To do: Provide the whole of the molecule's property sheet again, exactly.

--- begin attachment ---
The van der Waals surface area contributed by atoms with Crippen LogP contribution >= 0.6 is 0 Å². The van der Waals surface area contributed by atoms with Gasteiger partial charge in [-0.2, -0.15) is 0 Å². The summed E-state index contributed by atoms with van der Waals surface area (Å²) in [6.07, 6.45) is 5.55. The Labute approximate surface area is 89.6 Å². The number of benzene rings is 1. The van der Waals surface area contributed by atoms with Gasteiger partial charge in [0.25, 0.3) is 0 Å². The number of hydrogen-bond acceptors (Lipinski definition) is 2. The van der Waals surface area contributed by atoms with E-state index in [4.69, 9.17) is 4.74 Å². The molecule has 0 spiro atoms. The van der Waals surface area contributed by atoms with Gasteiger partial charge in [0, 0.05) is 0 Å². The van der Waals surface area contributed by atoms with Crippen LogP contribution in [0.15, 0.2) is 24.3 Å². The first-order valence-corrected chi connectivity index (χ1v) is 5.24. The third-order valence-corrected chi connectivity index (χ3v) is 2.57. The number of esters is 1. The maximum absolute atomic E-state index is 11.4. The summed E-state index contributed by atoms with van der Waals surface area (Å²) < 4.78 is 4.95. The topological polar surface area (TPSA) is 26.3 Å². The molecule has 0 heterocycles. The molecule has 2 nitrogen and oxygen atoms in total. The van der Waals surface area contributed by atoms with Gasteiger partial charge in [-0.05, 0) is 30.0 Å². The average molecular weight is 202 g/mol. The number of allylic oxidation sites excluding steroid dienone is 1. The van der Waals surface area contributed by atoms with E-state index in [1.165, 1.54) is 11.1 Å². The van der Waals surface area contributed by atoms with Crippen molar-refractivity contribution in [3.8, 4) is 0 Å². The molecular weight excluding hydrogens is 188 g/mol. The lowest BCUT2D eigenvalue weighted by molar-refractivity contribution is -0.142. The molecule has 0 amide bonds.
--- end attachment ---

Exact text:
The van der Waals surface area contributed by atoms with Crippen LogP contribution >= 0.6 is 0 Å². The van der Waals surface area contributed by atoms with Gasteiger partial charge in [-0.2, -0.15) is 0 Å². The summed E-state index contributed by atoms with van der Waals surface area (Å²) in [6.07, 6.45) is 5.55. The Labute approximate surface area is 89.6 Å². The number of benzene rings is 1. The van der Waals surface area contributed by atoms with Gasteiger partial charge in [0.25, 0.3) is 0 Å². The number of hydrogen-bond acceptors (Lipinski definition) is 2. The van der Waals surface area contributed by atoms with E-state index in [4.69, 9.17) is 4.74 Å². The molecule has 0 spiro atoms. The van der Waals surface area contributed by atoms with Gasteiger partial charge in [0, 0.05) is 0 Å². The van der Waals surface area contributed by atoms with Crippen LogP contribution in [0.15, 0.2) is 24.3 Å². The first-order valence-corrected chi connectivity index (χ1v) is 5.24. The third-order valence-corrected chi connectivity index (χ3v) is 2.57. The number of esters is 1. The maximum absolute atomic E-state index is 11.4. The summed E-state index contributed by atoms with van der Waals surface area (Å²) < 4.78 is 4.95. The topological polar surface area (TPSA) is 26.3 Å². The molecule has 0 heterocycles. The molecule has 2 nitrogen and oxygen atoms in total. The van der Waals surface area contributed by atoms with Gasteiger partial charge in [-0.05, 0) is 30.0 Å². The average molecular weight is 202 g/mol. The number of allylic oxidation sites excluding steroid dienone is 1. The van der Waals surface area contributed by atoms with E-state index in [1.165, 1.54) is 11.1 Å². The van der Waals surface area contributed by atoms with Crippen molar-refractivity contribution in [3.8, 4) is 0 Å². The molecular weight excluding hydrogens is 188 g/mol. The lowest BCUT2D eigenvalue weighted by molar-refractivity contribution is -0.142. The molecule has 0 amide bonds.